Destiny and darkness collide in Reign of Shadows, the newest fantasy novel from New York Times bestselling author Sophie Jordan. Released on February 9th, 2016, Reign of Shadows promised to be a romantic, sweeping new fantasy series.
Seventeen years ago, an eclipse cloaked the kingdom of Relhok in perpetual darkness. In the chaos, an evil chancellor murdered the king and queen and seized their throne. Luna, Relhok’s lost princess, has been hiding in a tower ever since. Luna’s survival depends on the world believing she is dead. But that doesn’t stop Luna from wanting more. When she meets Fowler, a mysterious archer braving the woods outside her tower, Luna is drawn to him despite the risk. When the tower is attacked, Luna and Fowler escape together. But this world of darkness is more treacherous than Luna ever realized. With every threat stacked against them, Luna and Fowler find solace in each other. But with secrets still unspoken between them, falling in love might be their most dangerous journey yet.
I was hesitant about picking up Reign of Shadows, but the gorgeous cover (which is actually a photo of a physical scene) finally convinced me to pick it up. That, and the fact that I was able to snag it at an amazing price from The Book Outlet! And realistically, I’m glad I waited – while this book wasn’t bad, it was definitely lack luster.
Reign of Shadows is, at its core, a mediocre retelling of Rapunzel – featuring a princess who has grown up in a tower, hidden from the kingdom she was born to rule, only to leave it when the daring male love interest arrives. However, in Reign of Shadows, Luna was not kidnapped – she was spirited away from the capital by two caring guardians following the massacre of her family by the man who has now declared himself King. In addition, the entire story takes places in a kingdom that has been cloaked in darkness for Luna’s whole life – some sort of eternal eclipse.
Now, the premise sounds interesting enough, but unfortunately, Jordan simply failed to deliver. Nothing about this book was necessarily bad, it just wasn’t good. Luna and Fowler’s relationship didn’t just feel forced – it felt false. Fowler goes from despising Luna – despising having to take care of anyone else – to being head-over-heels in love with her. And Luna? Well, she fell in love with Fowler immediately – love at first sight (despite the fact she blind). That, partnered with Luna’s affinity towards woodland animals and her unrelenting kindness made this feel more like a children’s book catering towards Disney fans, rather than a proper retelling.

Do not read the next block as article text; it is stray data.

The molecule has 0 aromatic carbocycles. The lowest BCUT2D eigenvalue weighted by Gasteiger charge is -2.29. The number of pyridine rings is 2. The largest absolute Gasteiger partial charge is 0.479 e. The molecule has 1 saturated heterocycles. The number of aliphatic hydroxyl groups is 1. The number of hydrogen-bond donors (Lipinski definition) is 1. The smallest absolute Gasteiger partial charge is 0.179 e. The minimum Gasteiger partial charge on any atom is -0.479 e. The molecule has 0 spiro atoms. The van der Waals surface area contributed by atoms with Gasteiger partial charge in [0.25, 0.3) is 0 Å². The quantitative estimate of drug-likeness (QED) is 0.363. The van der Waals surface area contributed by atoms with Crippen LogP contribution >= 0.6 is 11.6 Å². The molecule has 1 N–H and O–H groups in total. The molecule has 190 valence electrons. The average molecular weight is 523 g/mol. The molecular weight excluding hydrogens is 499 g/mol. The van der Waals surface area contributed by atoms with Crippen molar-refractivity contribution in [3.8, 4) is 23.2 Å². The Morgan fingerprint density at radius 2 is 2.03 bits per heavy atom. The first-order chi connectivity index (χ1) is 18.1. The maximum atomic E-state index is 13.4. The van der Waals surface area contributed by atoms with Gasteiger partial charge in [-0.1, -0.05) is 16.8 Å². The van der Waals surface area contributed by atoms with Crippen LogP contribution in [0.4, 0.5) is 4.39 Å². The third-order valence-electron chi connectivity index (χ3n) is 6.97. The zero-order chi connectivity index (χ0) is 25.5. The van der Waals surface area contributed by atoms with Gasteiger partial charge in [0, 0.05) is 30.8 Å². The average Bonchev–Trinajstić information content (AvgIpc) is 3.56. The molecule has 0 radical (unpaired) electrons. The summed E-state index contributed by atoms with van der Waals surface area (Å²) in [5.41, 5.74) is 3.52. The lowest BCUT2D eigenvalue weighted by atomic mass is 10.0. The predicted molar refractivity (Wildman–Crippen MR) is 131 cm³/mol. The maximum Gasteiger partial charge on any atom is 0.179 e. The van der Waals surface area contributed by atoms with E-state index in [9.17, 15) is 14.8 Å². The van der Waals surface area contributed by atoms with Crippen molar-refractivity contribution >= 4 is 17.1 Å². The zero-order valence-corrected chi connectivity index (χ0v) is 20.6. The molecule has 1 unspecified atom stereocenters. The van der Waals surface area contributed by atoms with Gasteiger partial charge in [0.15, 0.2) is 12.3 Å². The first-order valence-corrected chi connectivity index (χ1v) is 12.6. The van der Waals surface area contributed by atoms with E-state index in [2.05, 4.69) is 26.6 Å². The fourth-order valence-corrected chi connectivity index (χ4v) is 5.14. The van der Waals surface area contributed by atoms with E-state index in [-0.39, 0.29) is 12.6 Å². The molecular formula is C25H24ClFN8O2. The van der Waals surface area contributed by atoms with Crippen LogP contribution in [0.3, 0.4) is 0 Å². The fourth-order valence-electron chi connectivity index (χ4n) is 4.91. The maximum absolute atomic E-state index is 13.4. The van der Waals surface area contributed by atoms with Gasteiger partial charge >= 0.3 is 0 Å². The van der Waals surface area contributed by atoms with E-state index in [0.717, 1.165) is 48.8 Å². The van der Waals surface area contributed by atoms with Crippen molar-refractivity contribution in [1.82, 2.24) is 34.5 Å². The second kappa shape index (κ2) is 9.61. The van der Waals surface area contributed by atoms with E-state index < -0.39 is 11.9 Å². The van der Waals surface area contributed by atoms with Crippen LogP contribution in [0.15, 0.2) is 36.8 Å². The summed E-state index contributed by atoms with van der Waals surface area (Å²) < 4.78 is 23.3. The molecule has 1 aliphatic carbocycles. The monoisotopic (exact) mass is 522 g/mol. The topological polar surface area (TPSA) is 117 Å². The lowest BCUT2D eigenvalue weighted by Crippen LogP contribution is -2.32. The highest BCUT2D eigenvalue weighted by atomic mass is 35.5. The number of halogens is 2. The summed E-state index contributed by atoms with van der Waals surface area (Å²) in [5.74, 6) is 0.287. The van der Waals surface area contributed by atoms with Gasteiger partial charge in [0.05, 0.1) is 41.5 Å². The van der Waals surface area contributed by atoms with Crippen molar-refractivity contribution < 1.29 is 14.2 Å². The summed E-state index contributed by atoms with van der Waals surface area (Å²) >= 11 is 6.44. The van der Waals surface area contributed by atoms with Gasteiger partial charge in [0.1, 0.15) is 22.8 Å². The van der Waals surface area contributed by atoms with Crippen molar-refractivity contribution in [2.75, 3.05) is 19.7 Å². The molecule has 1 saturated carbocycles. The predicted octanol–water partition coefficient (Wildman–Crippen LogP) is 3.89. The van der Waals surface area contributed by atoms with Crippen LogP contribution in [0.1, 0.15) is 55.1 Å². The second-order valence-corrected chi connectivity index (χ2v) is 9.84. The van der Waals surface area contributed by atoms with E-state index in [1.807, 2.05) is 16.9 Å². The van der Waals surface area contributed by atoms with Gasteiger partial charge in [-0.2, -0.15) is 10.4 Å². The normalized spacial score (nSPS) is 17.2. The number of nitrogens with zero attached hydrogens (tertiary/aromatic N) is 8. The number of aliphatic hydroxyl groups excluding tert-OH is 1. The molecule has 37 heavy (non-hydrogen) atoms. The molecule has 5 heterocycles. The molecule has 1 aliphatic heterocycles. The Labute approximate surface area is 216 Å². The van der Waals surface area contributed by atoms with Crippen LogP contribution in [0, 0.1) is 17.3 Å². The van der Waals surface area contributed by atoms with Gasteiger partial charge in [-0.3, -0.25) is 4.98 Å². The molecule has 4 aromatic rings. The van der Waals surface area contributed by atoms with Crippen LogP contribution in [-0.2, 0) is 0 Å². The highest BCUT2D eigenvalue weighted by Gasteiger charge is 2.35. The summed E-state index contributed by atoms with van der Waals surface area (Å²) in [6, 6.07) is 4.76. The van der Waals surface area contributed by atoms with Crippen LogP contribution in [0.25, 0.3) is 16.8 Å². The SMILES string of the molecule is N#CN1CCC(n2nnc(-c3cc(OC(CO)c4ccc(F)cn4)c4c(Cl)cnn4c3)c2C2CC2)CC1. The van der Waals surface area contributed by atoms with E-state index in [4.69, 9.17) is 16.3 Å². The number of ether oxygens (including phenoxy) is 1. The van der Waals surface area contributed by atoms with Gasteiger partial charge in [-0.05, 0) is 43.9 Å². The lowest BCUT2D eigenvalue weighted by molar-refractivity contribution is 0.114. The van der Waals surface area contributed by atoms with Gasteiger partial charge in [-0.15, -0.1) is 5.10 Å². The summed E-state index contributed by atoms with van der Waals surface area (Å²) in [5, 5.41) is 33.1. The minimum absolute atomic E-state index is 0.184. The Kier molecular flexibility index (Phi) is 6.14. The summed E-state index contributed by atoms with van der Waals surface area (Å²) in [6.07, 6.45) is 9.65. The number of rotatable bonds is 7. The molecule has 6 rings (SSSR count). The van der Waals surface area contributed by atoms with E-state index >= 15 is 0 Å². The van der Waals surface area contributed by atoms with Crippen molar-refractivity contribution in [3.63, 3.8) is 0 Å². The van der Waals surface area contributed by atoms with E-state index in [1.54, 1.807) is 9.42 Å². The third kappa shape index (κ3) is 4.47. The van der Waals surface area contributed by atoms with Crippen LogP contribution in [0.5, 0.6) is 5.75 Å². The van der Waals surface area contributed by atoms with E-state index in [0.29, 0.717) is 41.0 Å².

Unfortunately, Jordan not only made the romantic relationship between Luna and Fowler feel goofy (as discussed above), but the rest of the story an plot also just felt somewhat childish and poorly delivered.
Now, back to what I said about the premise of the story being interesting – a lost princess, a handsome savior and a journey across a continent cloaked in eternal night and filled with fearsome creatures. And the mystery of why the new King took it upon himself to kill the old royal family – Luna’s parents – on the night of her birth. Beyond this mention of actions – very far in the past – Jordan pretty much fails to deliver any action, leaving the story feeling pretty lack luster. There’s a few skirmishes with zombie-like monsters and giant bats, as well as some bounty hunters, but generally speaking, there was no real climax, and at the end of the book, I just felt like I had missed something – like there ought to be more. But there wasn’t.
Finally, Luna’s character is just a bit ridiculous. It really felt like Jordan added Luna’s blindness after writing the rest of the story, since not only does this girl fall in love at first *sight*, but she is also able to maneuver the forest more competently than Fowler (despite being both blind and having limited experience int he world outside the tower), and seemingly complete all other tasks with no problem, despite her lack of sight. I don’t mean to question the abilities of the blind – I am well aware there’s many, many things those who are visually impaired are capable of doing, and doing much better than a sighted person might realize – but how Jordan portrayed Luna simply wasn’t realistic. In this case, Luna’s blindness felt like a plot device meant to evoke sympathy, while completely disrespecting the actual needs and abilities of those who are visually disabled.
Overall, Reign of Shadows had an interesting premise, but fell disappointingly short as Sophie Jordan failed to deliver any real action. Furthermore, Lune was completely disappointing as a protagonist, and her blindness felt like an after thought more likely to reproduce incorrect notions of blindness and ableist perspectives than promote the abilities of the visually impaired (2/5).